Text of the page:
vmquack was a CISC VM reversing challenge I wrote for corCTF 2021 loosely based on x86_64 as I have been expanding my skillset beyond just pwn recently. It utilized a few anti-debugging tricks inspired by this pdf, and just for fun, I decided to play around with Binary Ninja's API to write a disassembler for the vmcode with graph view, and even lift it to have decompilation capabilities. Since this is a reversing challenge (and as an author, there is a ton of authorship bias since I'm basically reversing something I wrote source for), I will do my best to present the important pieces of information and try to present it in a way to replicate how someone would approach this challenge.Initial analysis lets us know that this is a stripped static ELF. Though often seen as an annoyance in reversing challenges, I pretty much had to link it statically to get the crackme to work in a stable manner across different distros. Regardless, my challenge made very little use of library functions and main is trivial to get to from the entry point. Running the binary shows the following:
Looking at the vm start:
The rsi register is used as the vm instruction pointer, r15 points to the dispatch table of handlers, and rdi points to the vm context. The following information will become apparent later on as I go through more vm handlers, but rax is utilized as an idx for jump tables and sometimes as a temporary variable, rbx is used to hold information about instruction operating size and addressing modes, r8 and r9 are generally used for destination and source for vm opcode handling, and r10 to r14 are utilized as temporary variables. vmquack supports immediate to register, immediate to memory (where memory address is in a register), register to register, register to memory, memory to register, and memory to memory addressing modes, which is different from x86_64. Operands must match in size, with supported sizes being BYTE, WORD, DWORD, and QWORD.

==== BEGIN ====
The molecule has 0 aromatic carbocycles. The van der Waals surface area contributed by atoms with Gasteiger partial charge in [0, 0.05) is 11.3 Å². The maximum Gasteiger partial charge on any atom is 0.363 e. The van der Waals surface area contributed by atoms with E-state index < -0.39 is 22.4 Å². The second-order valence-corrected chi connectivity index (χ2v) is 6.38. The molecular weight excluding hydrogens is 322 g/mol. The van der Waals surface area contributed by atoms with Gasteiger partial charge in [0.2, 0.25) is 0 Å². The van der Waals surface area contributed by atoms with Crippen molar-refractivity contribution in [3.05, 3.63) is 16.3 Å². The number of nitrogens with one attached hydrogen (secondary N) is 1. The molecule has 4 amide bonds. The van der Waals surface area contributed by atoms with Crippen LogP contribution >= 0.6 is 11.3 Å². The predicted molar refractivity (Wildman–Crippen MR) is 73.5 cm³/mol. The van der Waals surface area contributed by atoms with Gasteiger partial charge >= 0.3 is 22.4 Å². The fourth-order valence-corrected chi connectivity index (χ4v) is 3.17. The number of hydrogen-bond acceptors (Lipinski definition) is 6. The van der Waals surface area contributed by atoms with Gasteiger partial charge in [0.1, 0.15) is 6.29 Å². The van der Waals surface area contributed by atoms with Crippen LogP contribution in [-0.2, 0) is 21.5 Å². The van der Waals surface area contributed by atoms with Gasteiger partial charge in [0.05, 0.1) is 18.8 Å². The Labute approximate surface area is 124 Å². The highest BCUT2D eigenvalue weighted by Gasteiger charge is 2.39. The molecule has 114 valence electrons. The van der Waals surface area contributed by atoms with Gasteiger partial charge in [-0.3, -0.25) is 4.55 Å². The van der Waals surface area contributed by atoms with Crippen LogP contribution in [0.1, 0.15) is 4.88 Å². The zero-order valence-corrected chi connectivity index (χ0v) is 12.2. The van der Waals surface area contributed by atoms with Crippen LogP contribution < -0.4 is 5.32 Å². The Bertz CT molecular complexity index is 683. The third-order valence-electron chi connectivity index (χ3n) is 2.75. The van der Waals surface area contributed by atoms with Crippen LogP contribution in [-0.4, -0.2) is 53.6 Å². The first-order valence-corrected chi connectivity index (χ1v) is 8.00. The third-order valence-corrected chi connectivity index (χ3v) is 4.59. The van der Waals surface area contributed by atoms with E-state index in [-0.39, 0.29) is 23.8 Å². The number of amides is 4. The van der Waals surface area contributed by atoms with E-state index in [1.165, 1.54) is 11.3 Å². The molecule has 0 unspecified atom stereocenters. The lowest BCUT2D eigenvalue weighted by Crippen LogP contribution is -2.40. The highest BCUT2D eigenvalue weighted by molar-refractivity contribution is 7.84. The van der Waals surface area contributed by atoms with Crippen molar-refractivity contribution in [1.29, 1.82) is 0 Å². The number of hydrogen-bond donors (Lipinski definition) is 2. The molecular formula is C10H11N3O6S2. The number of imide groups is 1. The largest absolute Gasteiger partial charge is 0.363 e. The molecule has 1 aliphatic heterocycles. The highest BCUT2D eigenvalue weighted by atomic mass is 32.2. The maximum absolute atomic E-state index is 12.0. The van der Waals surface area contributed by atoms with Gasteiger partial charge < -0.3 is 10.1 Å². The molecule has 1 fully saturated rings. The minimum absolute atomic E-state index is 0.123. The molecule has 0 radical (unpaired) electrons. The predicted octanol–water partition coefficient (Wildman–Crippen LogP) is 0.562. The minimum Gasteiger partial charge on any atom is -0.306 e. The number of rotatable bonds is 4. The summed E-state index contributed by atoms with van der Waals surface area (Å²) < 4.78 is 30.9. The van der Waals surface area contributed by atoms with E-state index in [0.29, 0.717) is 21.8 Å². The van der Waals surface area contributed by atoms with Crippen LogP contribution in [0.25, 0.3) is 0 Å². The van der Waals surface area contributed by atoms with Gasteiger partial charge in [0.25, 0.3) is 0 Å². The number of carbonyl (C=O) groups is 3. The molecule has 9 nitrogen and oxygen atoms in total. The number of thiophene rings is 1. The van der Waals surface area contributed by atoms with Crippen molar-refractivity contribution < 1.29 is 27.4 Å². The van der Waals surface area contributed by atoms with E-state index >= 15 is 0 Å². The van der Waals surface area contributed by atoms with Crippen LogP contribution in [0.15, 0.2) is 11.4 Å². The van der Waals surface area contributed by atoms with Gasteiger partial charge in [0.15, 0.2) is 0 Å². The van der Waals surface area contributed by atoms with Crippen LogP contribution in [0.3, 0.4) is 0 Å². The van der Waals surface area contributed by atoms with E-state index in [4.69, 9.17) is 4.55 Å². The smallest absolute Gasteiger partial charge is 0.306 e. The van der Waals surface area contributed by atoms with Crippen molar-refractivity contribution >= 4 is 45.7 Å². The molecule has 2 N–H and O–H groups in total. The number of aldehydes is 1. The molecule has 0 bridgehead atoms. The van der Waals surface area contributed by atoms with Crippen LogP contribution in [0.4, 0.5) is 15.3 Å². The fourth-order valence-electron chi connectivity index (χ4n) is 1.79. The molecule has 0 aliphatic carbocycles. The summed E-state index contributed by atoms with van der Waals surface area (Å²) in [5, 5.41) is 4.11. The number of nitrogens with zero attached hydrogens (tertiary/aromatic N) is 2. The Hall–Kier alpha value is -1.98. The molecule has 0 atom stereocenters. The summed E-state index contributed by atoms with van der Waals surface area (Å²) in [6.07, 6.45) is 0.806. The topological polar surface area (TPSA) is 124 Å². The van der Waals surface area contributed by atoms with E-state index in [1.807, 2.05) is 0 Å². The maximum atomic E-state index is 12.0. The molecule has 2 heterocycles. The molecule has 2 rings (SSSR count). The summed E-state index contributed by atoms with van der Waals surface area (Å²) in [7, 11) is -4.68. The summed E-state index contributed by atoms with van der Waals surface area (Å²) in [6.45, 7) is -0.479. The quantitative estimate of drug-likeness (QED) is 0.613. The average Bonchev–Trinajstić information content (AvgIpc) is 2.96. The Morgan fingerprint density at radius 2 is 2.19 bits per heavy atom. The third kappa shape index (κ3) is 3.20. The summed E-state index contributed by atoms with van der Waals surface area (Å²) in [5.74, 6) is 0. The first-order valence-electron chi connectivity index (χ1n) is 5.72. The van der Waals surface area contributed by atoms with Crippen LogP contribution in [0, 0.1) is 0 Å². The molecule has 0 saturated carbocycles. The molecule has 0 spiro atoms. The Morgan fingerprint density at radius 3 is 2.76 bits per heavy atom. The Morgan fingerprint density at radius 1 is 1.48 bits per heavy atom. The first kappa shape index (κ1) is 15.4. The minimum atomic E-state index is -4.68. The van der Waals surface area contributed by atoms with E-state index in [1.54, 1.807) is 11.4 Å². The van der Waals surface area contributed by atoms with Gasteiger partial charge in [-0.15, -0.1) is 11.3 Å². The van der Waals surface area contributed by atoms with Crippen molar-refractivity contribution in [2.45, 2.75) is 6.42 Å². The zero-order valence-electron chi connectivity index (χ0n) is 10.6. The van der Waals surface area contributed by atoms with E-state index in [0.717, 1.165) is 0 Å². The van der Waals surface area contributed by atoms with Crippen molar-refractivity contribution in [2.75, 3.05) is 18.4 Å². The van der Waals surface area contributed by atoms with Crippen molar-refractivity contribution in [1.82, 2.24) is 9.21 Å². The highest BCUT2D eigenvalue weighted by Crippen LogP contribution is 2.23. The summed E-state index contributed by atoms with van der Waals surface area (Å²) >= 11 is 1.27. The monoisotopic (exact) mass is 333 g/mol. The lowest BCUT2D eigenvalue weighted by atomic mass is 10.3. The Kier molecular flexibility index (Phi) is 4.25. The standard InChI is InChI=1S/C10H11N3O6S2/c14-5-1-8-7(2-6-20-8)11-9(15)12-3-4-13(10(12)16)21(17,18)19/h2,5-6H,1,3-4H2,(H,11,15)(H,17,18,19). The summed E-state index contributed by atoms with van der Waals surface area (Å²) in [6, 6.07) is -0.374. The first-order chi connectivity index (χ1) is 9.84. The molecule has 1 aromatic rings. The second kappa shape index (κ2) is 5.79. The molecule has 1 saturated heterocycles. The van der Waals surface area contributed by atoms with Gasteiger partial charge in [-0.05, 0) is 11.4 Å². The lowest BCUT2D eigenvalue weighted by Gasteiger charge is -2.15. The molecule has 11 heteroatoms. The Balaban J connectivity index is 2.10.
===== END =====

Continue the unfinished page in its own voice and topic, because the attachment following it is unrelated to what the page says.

Now, let's look at the main dispatch handler:
Now, let's look through the instruction handlers. I'll start by detailing some of the special handlers.
The last special opcode is opcode 32. This does nothing but jumps back to the main_handler, hence it is just a nop.
Before I continue looking at other opcodes, there are a few operand handlers that I would like to discuss.
At 0x401dfc, we see the start of the following function (zoomed in as the graph view is very large):
We notice that if the first bit is set in the second byte, it jumps to a region that looks like this: